Lesson 8.pdf - 8 Monotonic and Cauchy Sequences 1 Monotonic and Cauchy Sequences The monotonicity Definition 1(sn is increasing if sn ≤ sn 1 ∀n 2(sn

Lesson 8.pdf - 8 Monotonic and Cauchy Sequences 1 Monotonic...

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8. Monotonic and Cauchy Sequences July 17, 2019 1 Monotonic and Cauchy Sequences The monotonicity Definition 1. ( s n ) is increasing if s n s n +1 n. 2. ( s n ) is decreasing if s n s n +1 n. 3. ( s n ) is monotonic if ( s n ) is increasing or decreasing. [Examples] 1. ( s n ) = (1 , 2 , 3 , 4 , ... ) is an increasing sequence. 2. ( s n ) = (2 , 4 , 8 , 16 , ..., 2 n , ... ) is an increasing sequence. 3. ( s n ) = (1 , 2 , 3 , 3 , 5 , 5 , ..., 2 n + 1 , 2 n + 1 , ... ) is an increasing increasing. 4. ( s n ) = (1 , 1 2 , 3 , 1 4 , 5 , 1 8 , .... ) is not monotonic. How to show monotonicity —– I The first way to show monotonicity for a sequence is to show s n +1 s n 1 for all n or 1 for all n . [Examples] 70
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1. Show that the sequence ( s n ) = ( n n +1 ) is increasing To show: s n +1 s n 1 for all n . In fact s n +1 s n = n + 1 n + 2 · n + 1 n = ( n + 2) 2 n ( n + 2) = n 2 + 2 n + 1 n 2 + 2 n 1 , integer n 1 . Then ( s n ) is increasing. 2. Show that the sequence ( s n ) = ( 2 n n ! ) is decreasing To show: s n +1 s n 1 for all n . In fact s n +1 s n = 2 n +1 ( n + 1)! · n ! 2 n = 2 n + 1 1 integer n 1 . Then ( s n ) is decreasing. How to show monotonicity —– II The second way to show monotonicity for a sequence is to use mathematical induction. [Examples] 1. Let ( s n ) be defined by s n +1 = 1 + s n , s 1 = 1 . Show ( s n ) is increasing. Let S be the set of positive integers for which s k +1 s k . (a) 1 S because s 2 = 1 + 1 = 2 > 1. (b) Assume k S : s k +1 s k . (c) To show: k + 1 S , i.e., s k +2 s k . In fact, by the assumption, s k +2 = 1 + s k +1 1 + s k = s k +1 . Theorem 1.1 A monotonic sequence ( s n ) is convergent ⇐⇒ it is bounded. 71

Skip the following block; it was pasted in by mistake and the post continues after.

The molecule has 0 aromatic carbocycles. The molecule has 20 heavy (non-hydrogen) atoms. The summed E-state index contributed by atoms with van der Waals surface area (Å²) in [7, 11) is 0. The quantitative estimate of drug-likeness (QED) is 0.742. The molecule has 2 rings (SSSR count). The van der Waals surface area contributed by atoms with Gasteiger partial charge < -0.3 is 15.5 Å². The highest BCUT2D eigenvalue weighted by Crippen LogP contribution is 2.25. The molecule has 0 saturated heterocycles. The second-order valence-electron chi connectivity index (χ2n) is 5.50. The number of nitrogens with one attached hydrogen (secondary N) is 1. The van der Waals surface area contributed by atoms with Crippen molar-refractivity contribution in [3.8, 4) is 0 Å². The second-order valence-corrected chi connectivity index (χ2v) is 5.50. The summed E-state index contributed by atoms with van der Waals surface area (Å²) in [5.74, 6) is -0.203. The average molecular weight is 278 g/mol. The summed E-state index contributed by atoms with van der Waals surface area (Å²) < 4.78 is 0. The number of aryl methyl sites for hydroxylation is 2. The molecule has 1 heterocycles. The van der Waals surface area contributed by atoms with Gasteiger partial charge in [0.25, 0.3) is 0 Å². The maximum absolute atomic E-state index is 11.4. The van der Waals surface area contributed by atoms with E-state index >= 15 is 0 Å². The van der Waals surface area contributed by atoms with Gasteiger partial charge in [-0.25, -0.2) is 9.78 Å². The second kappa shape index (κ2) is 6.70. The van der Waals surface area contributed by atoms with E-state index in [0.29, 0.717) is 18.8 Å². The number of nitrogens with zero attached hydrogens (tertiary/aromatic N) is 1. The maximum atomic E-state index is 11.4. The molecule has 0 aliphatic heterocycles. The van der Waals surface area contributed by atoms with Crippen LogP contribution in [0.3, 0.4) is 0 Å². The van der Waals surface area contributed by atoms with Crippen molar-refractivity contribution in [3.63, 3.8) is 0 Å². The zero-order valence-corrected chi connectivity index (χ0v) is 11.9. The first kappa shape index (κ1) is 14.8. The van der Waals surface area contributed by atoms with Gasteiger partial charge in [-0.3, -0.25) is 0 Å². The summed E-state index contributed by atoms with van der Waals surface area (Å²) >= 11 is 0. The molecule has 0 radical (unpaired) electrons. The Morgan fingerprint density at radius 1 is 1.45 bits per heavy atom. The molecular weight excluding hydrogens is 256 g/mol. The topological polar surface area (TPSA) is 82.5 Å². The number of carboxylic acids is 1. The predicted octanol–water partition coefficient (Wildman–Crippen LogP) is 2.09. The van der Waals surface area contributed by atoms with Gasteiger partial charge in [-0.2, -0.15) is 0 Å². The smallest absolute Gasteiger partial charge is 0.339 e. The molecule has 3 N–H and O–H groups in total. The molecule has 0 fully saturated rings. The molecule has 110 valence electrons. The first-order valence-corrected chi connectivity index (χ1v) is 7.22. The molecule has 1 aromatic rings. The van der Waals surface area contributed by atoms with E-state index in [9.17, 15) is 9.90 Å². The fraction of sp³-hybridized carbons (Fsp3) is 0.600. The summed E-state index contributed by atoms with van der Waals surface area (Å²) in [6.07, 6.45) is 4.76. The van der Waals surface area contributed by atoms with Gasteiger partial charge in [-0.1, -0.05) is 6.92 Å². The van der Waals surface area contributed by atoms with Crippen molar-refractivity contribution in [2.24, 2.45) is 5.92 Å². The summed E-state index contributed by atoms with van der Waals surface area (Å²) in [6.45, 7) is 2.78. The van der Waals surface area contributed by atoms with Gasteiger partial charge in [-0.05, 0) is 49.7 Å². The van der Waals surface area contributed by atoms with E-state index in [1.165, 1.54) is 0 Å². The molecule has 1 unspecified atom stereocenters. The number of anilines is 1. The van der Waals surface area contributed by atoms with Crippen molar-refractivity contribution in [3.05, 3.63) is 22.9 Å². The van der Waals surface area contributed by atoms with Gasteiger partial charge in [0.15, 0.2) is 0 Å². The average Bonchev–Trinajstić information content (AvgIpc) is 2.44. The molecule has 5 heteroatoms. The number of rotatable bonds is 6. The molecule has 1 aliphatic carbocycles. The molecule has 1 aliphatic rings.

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Proof: (= ) By Theorem 0.2 in § 6, a convergent sequence is bounded. ( =) Suppose that ( s n ) is monotonic and bounded. Assume that ( s n ) is increasing (similar proof if ( s n ) is decreasing). We want to prove that ( s n ) is convergent. Since the set { S n } bounded, let us denote α = sup { s n } . We’ll show that this α is the limit. In fact, for any > 0, by the footnote of the definition of supremum, there exists an element s N ∈ { s n } such that α - < s N α. Since ( s n ) is increasing, s N s n α for all n > N . Therefore α - < s n α < α + holds for all n > N , i.e., | s n - α | < , n > N . Then s n α . [Example] 1. Let s n +1 = 3 - 1 s n with s 1 = 1. What is the limit lim n →∞ s n ? By Theorem 1.1, if we can show that s n is increasing and bounded, then the limit of s n exists. To show s n increasing, i.e., s n s n +1 for all n 1, i.e., s n 3 - 1 s n , n 1 .
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  • Fall '08
  • Staff
  • Mathematical analysis, Natural number, Limit of a sequence, Cauchy sequence

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